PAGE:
Theatrical Review: Rush
It’s 1976 and in the world of auto racing, Formula 1 racing has captured the world’s attention and primarily due to the intense rivalry between two drivers; the British born James Hunt and the Austrian, Niki Lauda. Both men are opposite sides of a coin; Hunt, a handsome “bad boy” who fills his off-hours with pure physical pleasures and Lauda, a much slighter individual who’s highly disciplined and so filled of his own skills that it just makes him unlikable to the rest of the field. This rivalry builds to a head with the German Grand Prix leg of the season on the treacherous Nürburgring race track and this is the story that director Ron Howard tells us with his latest movie, Rush.
Howard is certainly no stranger to telling fact-based stories in his films and has done so in the past with movies like Apollo 13 (one of this writer’s all-time favorite movies), A Beautiful Mind, Cinderella Man and Frost/Nixon. Howard’s hallmark in each of these films are an amazing sense of detail getting his time and place down perfectly and usually with some pretty compelling performances. On it’s surface, Rush is certainly poised to take a place right next to some of these movies and while I think it certainly does do quite a bit right, it falls just a little short of being the same sort of compelling viewing that say Apollo 13 or Frost/Nixon is.
Taking a look over at IMDB and the readers reviews there, I’m definitely in the minority on this one, though this review is hardly going to be any sort of condemnation of the film. Looking at Howard’s other past historic films, there’s a certain rise over adversity in each of them that very much raises the bar for them to varying degrees and I just don’t think that’s the case with Rush with it’s competitiveness between two men of privilege. Now it’s certainly interesting to see how both fueled each other in their drive to the Formula 1 championship, but I don’t think it’s quite enough to make it as rich as some of Howard’s other past efforts. One thing that I would’ve enjoyed seeing a little more of here, that’s only touched upon slightly, would’ve been more of the passion for the sport from both Hunt and Lauda. There’s a cool little mention of Lauda actually walking the course before a race and a nice scene with Hunt practicing his technique before a big race as well as a good bit with Lauda during a race that slows the action down and shows him figuring out his approach. I would’ve loved to have seen more scenes like this that just show the sheer passion for the sport, even if it would involve a few more visual effects on the racing end to pull them off just right. Now again, I think what Howard does here with the race scenes is pretty darn cool (the late John Frankenheimer would be proud) but I wouldn’t have minded a few more tricks along the lines of what say Renny Harlin did in Driven but maybe not quite so over-the-top.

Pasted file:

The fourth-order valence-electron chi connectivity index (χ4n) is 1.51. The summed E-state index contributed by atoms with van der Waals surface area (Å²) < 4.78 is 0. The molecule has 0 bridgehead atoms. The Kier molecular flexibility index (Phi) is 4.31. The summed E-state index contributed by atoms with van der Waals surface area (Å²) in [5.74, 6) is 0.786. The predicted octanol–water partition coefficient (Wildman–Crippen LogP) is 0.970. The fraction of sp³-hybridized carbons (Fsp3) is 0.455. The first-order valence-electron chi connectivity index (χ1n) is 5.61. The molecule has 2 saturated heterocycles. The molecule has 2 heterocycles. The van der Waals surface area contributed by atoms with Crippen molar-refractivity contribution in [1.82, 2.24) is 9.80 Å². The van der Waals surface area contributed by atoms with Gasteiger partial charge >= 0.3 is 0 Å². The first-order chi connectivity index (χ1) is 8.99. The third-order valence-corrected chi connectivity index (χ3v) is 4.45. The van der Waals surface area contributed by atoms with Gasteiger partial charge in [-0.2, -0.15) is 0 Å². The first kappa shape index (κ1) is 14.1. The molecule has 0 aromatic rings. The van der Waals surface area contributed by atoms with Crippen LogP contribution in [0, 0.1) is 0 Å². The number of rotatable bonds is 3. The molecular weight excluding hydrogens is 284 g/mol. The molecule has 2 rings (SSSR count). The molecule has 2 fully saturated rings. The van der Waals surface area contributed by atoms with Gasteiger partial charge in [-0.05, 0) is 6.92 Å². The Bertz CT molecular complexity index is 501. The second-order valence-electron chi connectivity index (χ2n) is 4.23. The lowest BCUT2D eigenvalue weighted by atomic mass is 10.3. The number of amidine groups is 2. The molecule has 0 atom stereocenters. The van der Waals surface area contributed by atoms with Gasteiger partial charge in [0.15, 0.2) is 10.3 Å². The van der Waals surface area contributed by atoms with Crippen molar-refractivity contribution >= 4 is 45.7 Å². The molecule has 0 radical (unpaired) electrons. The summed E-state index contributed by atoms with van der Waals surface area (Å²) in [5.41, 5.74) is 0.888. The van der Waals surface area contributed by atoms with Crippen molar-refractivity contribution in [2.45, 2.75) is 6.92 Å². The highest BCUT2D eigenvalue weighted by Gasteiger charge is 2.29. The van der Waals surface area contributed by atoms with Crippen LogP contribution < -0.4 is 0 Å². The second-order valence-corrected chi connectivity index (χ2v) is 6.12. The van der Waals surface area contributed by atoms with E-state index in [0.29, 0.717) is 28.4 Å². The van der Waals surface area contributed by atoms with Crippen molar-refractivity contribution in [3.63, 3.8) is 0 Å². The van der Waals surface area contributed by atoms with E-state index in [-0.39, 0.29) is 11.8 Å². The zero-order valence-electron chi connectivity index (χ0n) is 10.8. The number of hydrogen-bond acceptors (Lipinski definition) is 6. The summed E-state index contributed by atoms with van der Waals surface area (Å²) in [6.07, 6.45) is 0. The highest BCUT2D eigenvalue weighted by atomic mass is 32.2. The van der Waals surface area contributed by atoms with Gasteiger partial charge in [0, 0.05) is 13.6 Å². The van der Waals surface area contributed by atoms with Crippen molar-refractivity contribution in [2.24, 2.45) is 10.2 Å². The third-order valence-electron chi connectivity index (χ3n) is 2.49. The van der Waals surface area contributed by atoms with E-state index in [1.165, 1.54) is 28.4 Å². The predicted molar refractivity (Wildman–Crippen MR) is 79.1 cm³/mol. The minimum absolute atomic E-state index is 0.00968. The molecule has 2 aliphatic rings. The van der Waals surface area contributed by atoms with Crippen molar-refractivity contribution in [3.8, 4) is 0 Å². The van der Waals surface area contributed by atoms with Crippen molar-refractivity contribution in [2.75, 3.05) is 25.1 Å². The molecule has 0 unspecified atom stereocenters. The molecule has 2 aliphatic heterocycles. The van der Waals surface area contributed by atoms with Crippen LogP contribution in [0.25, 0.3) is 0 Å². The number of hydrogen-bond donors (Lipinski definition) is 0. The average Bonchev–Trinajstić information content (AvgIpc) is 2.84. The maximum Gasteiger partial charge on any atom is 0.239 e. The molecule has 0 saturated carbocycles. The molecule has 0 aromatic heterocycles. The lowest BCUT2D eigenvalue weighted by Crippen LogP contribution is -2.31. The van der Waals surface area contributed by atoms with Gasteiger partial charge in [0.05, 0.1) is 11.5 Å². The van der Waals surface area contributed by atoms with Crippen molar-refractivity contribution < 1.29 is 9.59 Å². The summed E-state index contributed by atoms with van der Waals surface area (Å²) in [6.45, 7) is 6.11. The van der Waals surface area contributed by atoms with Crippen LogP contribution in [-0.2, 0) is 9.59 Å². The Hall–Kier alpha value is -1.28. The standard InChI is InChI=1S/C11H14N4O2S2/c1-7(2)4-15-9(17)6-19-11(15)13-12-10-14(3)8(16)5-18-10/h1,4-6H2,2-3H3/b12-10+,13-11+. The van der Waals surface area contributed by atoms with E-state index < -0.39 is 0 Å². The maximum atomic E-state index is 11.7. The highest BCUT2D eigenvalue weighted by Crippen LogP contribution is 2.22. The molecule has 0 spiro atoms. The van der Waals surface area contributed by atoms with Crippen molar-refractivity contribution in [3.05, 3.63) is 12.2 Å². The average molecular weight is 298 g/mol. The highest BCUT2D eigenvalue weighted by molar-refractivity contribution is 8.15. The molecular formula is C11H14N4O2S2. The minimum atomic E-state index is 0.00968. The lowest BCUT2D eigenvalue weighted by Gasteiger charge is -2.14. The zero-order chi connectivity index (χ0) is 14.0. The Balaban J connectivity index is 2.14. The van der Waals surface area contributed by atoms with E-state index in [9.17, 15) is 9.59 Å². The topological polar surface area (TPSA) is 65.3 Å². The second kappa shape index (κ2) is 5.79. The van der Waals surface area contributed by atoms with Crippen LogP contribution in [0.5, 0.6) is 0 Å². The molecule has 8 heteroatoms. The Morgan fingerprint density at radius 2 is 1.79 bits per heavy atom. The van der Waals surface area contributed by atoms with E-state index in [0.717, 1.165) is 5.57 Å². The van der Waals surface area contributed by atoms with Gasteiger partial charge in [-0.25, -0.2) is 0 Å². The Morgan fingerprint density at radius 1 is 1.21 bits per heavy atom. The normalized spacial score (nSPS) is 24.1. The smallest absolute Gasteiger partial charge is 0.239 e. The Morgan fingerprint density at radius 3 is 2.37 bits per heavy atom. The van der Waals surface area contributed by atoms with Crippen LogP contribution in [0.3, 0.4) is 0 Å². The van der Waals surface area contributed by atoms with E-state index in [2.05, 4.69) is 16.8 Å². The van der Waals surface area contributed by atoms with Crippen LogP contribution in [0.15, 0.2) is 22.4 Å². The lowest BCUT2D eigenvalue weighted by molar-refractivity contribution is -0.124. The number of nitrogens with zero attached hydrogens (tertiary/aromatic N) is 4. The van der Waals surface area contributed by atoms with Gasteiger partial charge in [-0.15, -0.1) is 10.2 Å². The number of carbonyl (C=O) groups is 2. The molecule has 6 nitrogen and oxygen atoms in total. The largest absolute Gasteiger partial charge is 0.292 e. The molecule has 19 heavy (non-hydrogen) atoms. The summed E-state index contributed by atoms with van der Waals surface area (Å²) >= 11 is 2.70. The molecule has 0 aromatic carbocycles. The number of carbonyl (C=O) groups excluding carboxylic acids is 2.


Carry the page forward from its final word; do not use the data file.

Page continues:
Still, even with my own issues with the film, Rush looks terrific and really shines with it’s race re-creations (making me wish there was even more of that in the film). Veteran composer Hans Zimmer certainly shines here as well with a terrific score that really soars.
Chris Hemsworth (best known for his work as Marvel’s Thor character) and Daniel Brühl (Frederick Zoller from Tarantino’s Inglourious Basterds) play both Hunt and Lauda respectively and both are well cast in the parts. Hemsworth’s Hunt is a certainly charming and charismatic character, but I tend to give more points to Brühl’s Lauda for having the meatier and much more interesting part. Brühl’s Lauda shows real progression here especially with some of the film’s climactic scenes. Hemsworth is s a little more one-note, though I was particularly impressed with him during a scene after a press conference with Lauda that shows off more of the respect that Hunt had for his rival. Both actors are very well cast and they play their parts just fine, though they won’t come off as particularly deep. That’s certainly nothing that’s out of the ordinary for racing movies, the same could be said for the leads in Frankenheimer’s Grand Prix and most certainly with Renny Harlin’s Driven, I was just hoping for a little bit more here.
Even though I have some issues with Rush it’s still some pretty quality entertainment. I tend to think that it’s drama comes off as a little more soap opera and thus not as compelling as some of Ron Howard’s other movies, but still it’s a highly watchable film and certainly one that fans of auto racing will embrace.